• Ken
        Posted May 18, 2017 at 9:01 pm | Permalink

        He said that it’s “grossly unjust and inaccurate” to value “the desire to do good” more highly than having “insatiable curiosity”. Perhaps those two things just shouldn’t be compared, but he did and his conclusion is highly debatable.

  10. Sarah
    Posted May 17, 2017 at 6:24 pm | Permalink

    This post struck a chord. Oddly, this is the reason why I didn’t finish my MSc. I hated feeling like I was working on a niche little thing that would never do any good. There are plenty of people more talented than I am finding new things every day. A person who’s not part of the discovery team can still learn from it, and I’d rather spend my time sharing and applying that knowledge.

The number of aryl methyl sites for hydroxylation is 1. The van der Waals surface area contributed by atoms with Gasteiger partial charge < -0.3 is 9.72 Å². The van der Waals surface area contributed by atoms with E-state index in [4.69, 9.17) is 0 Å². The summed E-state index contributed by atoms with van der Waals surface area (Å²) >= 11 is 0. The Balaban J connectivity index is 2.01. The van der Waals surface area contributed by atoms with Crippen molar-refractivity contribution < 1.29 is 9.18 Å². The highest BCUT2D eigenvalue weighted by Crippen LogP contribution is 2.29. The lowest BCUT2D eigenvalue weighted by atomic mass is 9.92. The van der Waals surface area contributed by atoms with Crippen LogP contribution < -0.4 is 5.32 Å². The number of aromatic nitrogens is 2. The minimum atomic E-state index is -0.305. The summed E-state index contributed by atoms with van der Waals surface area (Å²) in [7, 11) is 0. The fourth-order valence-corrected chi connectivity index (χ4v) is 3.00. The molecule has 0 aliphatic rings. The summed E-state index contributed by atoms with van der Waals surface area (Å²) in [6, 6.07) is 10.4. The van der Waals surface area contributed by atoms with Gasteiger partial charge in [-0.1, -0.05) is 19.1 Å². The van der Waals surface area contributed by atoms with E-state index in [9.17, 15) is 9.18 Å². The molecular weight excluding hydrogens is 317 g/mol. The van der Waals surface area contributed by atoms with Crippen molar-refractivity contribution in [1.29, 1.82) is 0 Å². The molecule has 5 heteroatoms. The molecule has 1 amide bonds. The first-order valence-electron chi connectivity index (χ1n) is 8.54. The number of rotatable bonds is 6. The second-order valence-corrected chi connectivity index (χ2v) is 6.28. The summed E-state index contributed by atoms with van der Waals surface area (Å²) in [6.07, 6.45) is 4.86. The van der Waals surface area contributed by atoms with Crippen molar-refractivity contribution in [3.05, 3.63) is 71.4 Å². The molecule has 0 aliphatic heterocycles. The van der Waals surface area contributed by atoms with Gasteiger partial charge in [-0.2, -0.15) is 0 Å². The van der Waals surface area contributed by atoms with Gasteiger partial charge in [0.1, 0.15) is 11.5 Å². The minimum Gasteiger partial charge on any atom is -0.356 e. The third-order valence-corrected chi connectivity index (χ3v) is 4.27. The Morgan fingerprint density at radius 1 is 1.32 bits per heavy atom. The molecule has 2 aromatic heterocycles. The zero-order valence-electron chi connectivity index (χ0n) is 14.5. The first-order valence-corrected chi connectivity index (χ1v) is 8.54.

11. Posted May 17, 2017 at 7:10 pm | Permalink

    PCC is becoming asymtotically more like Mencken. I predict that he and Mencken will become indistinguishable as his age approaches infinity.

  12. Posted May 17, 2017 at 11:23 pm | Permalink

    I love it! So true.

  13. Mike
    Posted May 18, 2017 at 8:35 am | Permalink

    Asked what he would say after his Death, if he found himself in front of St Peter, “Gentlemen I was wrong ” I’l take that, in case, against all reason I’m in the same position. But I very much doubt it !


%d bloggers like this: